Eagle puzzled by probe of police
EAGLE ” “Very heavy handed,” is how Eagle leaders are describing an investigation by the District Attorney’s Office into the certification of two of the town’s police officers.
Officials are puzzled by the decision to execute a search warrant and seize a variety of records at Town Hall last week, they said in a press release.
“The information could have easily been obtained by a records request or a phone call,” the release said.
District Attorney Mark Hurlbert is investigating Eagle police officers Steve Delaney, a 23-year police officer from Michigan, and Robert Regan, who has been a cop in New Jersey and New Mexico for 21 years.
The two officers were hired by the Eagle Police Department over the summer. Delaney quit the force last week shortly after the investigation began, and Regan is “performing office duties, not on patrol” until this matter is settled, Chief Gary Ward said.
The District Attorney’s Office says the grounds for the charges is that the officers are not properly certified and are “impersonating a police officer.”
“I am troubled that the D.A. is giving the impression that we are handing out badges on the street in Eagle, which is far from accurate,” Eagle Mayor Jon Stavney said.
Ed Sands, town attorney, said DeLaney and Regan are trained officers with years of experience.
“The question of whether Delaney and Regan have completed all of the Peace Officer Standards and Training certification requirements which are required within six months of hire is a technical matter handled by a state agency,” Sands said. “The procedure followed by the department is common practice across the state.”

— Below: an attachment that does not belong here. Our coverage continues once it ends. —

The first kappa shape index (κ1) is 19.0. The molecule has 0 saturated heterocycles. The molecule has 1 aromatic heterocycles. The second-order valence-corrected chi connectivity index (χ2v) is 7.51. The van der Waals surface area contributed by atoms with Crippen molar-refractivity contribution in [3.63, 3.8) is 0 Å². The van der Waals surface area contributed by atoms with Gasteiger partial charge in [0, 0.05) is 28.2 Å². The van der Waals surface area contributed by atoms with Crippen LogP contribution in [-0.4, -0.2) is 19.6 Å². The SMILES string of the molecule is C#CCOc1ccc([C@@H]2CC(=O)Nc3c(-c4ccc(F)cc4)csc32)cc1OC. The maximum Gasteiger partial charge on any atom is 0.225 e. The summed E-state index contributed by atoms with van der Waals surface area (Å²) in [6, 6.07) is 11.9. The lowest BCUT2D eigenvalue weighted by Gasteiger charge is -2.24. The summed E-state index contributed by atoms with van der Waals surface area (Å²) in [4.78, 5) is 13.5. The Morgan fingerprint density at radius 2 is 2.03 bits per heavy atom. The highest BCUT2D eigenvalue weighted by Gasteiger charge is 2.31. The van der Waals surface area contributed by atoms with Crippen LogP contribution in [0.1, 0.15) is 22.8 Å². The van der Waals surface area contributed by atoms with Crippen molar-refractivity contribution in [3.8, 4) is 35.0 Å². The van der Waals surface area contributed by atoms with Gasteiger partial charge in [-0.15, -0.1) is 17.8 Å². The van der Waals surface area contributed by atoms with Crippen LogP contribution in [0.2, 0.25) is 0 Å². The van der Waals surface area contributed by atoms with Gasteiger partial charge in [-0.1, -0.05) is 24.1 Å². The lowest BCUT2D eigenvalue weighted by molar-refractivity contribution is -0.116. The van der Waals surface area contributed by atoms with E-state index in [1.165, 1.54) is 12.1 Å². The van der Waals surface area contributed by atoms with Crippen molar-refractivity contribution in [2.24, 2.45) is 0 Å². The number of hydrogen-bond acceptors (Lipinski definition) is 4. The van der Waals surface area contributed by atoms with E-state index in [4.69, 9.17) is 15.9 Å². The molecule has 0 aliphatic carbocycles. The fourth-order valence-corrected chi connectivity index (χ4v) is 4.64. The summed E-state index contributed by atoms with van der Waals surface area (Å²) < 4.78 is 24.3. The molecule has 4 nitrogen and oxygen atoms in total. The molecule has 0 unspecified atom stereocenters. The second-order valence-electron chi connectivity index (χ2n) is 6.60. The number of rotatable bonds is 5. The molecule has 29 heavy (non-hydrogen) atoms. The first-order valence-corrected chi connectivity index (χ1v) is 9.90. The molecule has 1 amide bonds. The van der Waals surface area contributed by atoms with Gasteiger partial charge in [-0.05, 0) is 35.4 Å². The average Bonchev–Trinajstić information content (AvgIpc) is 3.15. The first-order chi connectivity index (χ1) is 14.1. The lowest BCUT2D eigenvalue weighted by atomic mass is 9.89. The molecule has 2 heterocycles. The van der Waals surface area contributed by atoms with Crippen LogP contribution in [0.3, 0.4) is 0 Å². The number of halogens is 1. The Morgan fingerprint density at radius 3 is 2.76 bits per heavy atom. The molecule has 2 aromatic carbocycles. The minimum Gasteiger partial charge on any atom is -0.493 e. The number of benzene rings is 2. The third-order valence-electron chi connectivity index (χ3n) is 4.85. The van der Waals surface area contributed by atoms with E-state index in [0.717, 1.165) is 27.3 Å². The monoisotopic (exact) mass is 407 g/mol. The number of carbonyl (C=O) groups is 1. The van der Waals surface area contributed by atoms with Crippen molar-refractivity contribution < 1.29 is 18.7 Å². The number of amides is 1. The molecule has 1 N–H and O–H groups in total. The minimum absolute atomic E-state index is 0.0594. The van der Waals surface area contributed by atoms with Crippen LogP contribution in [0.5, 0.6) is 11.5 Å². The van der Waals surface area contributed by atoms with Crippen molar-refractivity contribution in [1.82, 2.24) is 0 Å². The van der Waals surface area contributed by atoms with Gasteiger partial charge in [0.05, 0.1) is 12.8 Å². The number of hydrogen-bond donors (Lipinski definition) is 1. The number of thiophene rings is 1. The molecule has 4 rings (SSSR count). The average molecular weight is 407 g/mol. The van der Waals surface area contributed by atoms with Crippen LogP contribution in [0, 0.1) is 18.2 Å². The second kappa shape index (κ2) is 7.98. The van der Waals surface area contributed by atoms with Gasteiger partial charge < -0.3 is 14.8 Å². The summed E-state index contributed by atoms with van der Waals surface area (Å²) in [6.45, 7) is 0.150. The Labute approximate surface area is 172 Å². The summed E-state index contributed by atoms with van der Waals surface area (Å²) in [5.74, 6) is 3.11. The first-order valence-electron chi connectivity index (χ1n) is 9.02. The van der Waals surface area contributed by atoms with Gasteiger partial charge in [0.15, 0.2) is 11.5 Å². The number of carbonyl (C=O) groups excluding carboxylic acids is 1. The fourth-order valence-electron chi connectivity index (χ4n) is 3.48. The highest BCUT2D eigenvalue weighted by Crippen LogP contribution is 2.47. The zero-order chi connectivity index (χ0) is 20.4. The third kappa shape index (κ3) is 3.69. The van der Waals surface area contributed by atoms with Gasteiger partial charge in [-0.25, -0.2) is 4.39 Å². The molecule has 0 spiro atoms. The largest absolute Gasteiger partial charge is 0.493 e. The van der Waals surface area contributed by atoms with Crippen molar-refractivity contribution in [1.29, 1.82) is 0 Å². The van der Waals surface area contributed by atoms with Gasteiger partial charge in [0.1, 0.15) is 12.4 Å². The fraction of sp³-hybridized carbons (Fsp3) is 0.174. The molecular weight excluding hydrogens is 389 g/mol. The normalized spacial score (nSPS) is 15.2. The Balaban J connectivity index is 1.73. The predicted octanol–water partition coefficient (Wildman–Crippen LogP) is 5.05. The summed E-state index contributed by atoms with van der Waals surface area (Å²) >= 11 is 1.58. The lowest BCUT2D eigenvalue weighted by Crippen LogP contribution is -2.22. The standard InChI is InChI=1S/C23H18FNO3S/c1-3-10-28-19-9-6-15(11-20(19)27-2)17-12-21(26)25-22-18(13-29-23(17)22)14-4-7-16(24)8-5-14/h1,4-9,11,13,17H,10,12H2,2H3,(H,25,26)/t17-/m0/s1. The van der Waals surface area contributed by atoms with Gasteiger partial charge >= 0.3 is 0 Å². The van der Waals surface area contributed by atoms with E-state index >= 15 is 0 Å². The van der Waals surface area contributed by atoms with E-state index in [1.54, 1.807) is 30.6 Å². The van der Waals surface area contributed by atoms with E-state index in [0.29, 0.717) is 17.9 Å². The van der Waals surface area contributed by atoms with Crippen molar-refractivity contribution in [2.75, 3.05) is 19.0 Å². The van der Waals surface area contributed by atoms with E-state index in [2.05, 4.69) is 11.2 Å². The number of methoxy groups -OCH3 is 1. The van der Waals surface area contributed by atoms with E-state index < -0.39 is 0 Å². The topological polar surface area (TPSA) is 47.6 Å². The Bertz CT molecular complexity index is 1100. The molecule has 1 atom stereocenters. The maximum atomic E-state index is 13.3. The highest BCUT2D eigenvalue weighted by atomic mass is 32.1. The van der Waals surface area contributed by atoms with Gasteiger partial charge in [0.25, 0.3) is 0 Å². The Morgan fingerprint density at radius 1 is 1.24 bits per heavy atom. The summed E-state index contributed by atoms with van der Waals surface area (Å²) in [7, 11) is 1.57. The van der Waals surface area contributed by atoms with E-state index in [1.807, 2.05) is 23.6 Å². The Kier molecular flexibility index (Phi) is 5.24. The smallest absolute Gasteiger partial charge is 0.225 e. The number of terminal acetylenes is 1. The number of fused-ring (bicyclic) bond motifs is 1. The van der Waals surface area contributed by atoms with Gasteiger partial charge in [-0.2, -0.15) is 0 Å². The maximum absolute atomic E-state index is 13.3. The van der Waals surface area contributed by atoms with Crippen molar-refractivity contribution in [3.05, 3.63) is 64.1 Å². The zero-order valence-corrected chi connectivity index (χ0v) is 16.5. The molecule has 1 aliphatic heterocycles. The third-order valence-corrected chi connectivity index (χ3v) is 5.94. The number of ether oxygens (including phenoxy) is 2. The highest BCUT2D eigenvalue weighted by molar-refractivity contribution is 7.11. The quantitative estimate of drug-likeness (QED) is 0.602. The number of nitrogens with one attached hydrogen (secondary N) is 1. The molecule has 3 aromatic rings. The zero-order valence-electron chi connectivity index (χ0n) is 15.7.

The police department was short-staffed following the unexpected resignation of Police Chief Rick Sliger at the start of summer. Two other officers left to take jobs with the Eagle County Sheriff’s Office.
“The town was short handed, and hired the two senior officers for immediate patrol duty,” Powell said in the news release.
The town submitted certification applications to the training agency in Denver upon hire of each officer, Powell said.
Police officers from other states hired in Colorado can receive provisional certification before passing the training agency’s written exams. The applicants then have up to six months to pass the written exam and complete the skills requirement.
“Why the D.A. chose to take such a strident and action toward a fellow law enforcement agency is disturbing,” Stavney said. “The office has besmirched the reputations of two veteran police officers who have dedicated their professional careers to public service.”
Eagle, meanwhile, also is searching for a new police chief.
This article first appeared in the Eagle Valley Enterprise.
Vail Daily, Vail, Colorado
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